[7] The Imperial government maintained control over this vast territory through a highly repressive system of governance that granted power at the local level to large numbers of armed, non-Oromo settlers generally referred to as neftegna (which translates as “rifleman.”) Because the Oromo constituted such a large proportion of the Ethiopian population after their incorporation into the state, Imperial authorities treated any expression of Oromo national consciousness as a potential threat to the territorial integrity of the empire and the continued dominance of its ruling Amhara elite.  Many Oromo regard their absorption into the Ethiopian state as a form of colonial conquest.  See, e.g., Mekuria Bulcha, Survival and Reconstruction of National Identity, in P.T.W. Baxter, et. al, eds., Being and Becoming Oromo: Historical and Anthropological Inquiries (Lawrenceville, NJ: Red Sea Press, 1996).

[8] “Derg” means “committee” in Amharic.  This appellation refers to the committee of military officers who led the government when it seized power.

[9] The EPRDF’s members are the TPLF; the Oromo People’s Democratic Organization (OPDO), which governs Oromia; the Amhara National Democratic Movement (ANDM), which governs Amhara region; and the Southern Ethiopia People’s Democratic Front (SEPDF), which administers the Southern Nations, Nationalities and Peoples Region (SNNPR).  The TPLF has also created satellite parties in the country’s other regions, but they are not full members of the EPRDF.

[10] Most of the OPDO’s initial membership consisted of Oromo POWs who had been fighting for the Derg and who were captured by the TPLF and recruited into the OPDO while in captivity.

[11] Human Rights Watch interviews with former OPDO officials, Addis Ababa, March 2005.

[12] In fact, the OLF’s exact origins are a matter of some controversy, but some trace the organization’s roots back to a long armed struggle waged against Imperial rule throughout the Bale region of Oromia from roughly 1963-68.  The Bale revolt remains a potent symbol of Oromo nationalism and the struggle for self-determination.

[13] Perhaps most importantly, much of the OLF’s leadership had been involved with the Mecha-Tulema Association, the first Oromo civil society organization and an organization widely credited with helping to revive and nurture a sense of nationalism among Ethiopia’s educated Oromo elite. The OLF also had strong ties with the Mekene Yesus Church, the largest and most influential Protestant Church in Ethiopia.

[14] Many within the OLF’s leadership viewed the TPLF’s creation of the OPDO as a hostile act, as it seemed to indicate that the country’s new rulers had no desire to maintain a lasting alliance with the OLF.  On the other hand, many within the TPLF believed that the OLF was intent on destroying the territorial integrity of the Ethiopian state by pressing for an independent Oromia.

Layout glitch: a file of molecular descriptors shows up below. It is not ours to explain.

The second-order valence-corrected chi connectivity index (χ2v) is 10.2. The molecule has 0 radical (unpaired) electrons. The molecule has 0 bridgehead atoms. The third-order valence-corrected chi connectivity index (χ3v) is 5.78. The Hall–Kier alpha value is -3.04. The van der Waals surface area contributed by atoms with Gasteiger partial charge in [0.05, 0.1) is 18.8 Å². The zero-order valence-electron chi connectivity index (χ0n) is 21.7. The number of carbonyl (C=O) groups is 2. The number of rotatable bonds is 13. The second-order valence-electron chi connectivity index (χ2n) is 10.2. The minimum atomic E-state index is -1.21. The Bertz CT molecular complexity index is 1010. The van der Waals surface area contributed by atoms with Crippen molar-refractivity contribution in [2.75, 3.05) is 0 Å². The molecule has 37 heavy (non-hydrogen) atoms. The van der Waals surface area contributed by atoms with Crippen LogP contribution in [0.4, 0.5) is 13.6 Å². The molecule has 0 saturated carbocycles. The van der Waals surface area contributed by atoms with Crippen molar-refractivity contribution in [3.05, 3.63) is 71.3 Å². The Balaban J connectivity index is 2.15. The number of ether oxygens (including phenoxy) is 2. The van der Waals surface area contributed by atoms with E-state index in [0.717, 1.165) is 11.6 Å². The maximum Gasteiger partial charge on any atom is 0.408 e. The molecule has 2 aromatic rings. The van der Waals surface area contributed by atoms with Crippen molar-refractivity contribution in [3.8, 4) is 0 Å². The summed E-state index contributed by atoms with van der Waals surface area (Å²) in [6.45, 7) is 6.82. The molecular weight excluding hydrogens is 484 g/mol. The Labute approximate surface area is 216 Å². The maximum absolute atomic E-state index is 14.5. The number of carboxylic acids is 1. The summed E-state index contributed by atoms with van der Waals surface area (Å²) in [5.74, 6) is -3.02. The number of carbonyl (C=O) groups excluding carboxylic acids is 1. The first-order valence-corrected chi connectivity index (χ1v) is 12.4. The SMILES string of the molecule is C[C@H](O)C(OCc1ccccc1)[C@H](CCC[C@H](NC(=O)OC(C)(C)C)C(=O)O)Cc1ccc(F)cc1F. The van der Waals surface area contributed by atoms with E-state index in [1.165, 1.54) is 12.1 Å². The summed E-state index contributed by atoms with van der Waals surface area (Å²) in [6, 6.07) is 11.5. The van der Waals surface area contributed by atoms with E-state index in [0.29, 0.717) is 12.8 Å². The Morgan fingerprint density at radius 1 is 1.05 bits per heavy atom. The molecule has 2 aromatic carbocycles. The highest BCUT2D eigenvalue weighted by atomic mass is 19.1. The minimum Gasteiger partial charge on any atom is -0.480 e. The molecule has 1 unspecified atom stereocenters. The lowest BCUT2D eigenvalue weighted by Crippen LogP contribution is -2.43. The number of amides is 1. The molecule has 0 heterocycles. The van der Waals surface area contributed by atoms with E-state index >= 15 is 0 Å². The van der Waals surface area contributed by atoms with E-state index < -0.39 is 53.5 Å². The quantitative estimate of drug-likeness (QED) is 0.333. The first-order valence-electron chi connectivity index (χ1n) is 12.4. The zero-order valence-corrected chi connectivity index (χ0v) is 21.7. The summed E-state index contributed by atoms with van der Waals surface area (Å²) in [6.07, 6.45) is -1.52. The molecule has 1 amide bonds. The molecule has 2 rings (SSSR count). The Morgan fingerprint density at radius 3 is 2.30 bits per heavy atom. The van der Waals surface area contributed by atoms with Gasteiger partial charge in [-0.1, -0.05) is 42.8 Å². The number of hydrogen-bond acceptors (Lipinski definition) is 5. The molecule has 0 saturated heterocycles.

[15] See Siegfried Pausewang, et. al., Ethiopia Since the Derg: A Decade of Democratic Pretension and Performance (London: Zed Books, 2002) at 30-32; National Democratic Institute, An Evaluation of the June 21, 1992 Elections in Ethiopia, (Washington: National Democratic Institute, 1992).

[16] Human Rights Watch interviews with former high-ranking OLF officials, February and March 2005.

[17] Ibid.; see also Siegfried Pausewang, et. al., Ethiopia Since the Derg: A Decade of Democratic Pretension and Performance (London: Zed Books, 2002) at 30-32.

[18] The opposition Oromo National Congress (ONC) won only one seat in the HPR.  The other six non-OPDO seats went to “opposition” or “independent” candidates widely believed to be supportive of the EPRDF. Nationwide, the EPRDF and affiliated parties won 520 out of 547 seats in the House of People’s Representatives.

[19] Much of the OLF’s leadership is currently based in Asmara, Eritrea.

[20] Most recently, in 2002 the OLF reportedly managed to infiltrate fighters into Wollega from Sudan with logistical support from the Eritrean government.  Those fighters were quickly wiped out by EPRDF forces.  There have not been any confirmed clashes between OLF and EPRDF forces since, although the OLF has periodically issued claims that its forces have engaged and defeated EPRDF soldiers.  The OLF has also been blamed for a number of bomb attacks carried out against railroad installations and hotels.

[21] Human Rights Watch interviews with western diplomatic and intelligence sources and other observers, March and April 2005.

[22] Human Rights Watch interviews with Oromo civil society leaders and western diplomatic officials, Addis Ababa, Nekemte and Dembi Dollo, March 2005.

[23] Neither of these parties has any apparent link with the OLF, although OPDO officials have made such accusations in some communities.

<<previous  |  index  |  next>>May 2005